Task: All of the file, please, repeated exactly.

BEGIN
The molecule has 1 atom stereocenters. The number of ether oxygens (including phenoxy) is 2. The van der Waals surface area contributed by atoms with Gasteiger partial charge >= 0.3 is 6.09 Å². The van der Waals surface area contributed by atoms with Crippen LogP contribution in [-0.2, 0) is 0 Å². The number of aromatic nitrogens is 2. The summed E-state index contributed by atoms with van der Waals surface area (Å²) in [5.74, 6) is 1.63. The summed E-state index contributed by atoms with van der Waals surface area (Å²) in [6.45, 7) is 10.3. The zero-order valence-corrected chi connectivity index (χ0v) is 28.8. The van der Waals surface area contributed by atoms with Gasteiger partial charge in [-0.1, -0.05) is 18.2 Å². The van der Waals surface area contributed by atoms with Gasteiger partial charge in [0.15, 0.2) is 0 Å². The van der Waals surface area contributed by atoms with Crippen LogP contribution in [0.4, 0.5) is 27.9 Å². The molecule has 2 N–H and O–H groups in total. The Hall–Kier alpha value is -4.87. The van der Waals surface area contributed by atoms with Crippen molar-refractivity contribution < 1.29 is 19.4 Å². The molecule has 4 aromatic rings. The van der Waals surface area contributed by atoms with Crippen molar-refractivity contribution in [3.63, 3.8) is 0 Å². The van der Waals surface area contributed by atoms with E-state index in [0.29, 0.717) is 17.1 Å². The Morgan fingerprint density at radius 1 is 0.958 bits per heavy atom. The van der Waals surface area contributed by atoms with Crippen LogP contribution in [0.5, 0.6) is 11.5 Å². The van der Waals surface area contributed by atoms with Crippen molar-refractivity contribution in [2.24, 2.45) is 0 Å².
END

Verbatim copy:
The molecule has 1 atom stereocenters. The number of ether oxygens (including phenoxy) is 2. The van der Waals surface area contributed by atoms with Gasteiger partial charge >= 0.3 is 6.09 Å². The van der Waals surface area contributed by atoms with Crippen LogP contribution in [-0.2, 0) is 0 Å². The number of aromatic nitrogens is 2. The summed E-state index contributed by atoms with van der Waals surface area (Å²) in [5.74, 6) is 1.63. The summed E-state index contributed by atoms with van der Waals surface area (Å²) in [6.45, 7) is 10.3. The zero-order valence-corrected chi connectivity index (χ0v) is 28.8. The van der Waals surface area contributed by atoms with Gasteiger partial charge in [-0.1, -0.05) is 18.2 Å². The van der Waals surface area contributed by atoms with Gasteiger partial charge in [0.15, 0.2) is 0 Å². The van der Waals surface area contributed by atoms with Crippen LogP contribution in [0.4, 0.5) is 27.9 Å². The molecule has 2 N–H and O–H groups in total. The Hall–Kier alpha value is -4.87. The van der Waals surface area contributed by atoms with Crippen molar-refractivity contribution < 1.29 is 19.4 Å². The molecule has 4 aromatic rings. The van der Waals surface area contributed by atoms with Crippen molar-refractivity contribution in [3.63, 3.8) is 0 Å². The van der Waals surface area contributed by atoms with E-state index in [0.29, 0.717) is 17.1 Å². The Morgan fingerprint density at radius 1 is 0.958 bits per heavy atom. The van der Waals surface area contributed by atoms with Crippen LogP contribution in [0.5, 0.6) is 11.5 Å². The van der Waals surface area contributed by atoms with Crippen molar-refractivity contribution in [2.24, 2.45) is 0 Å².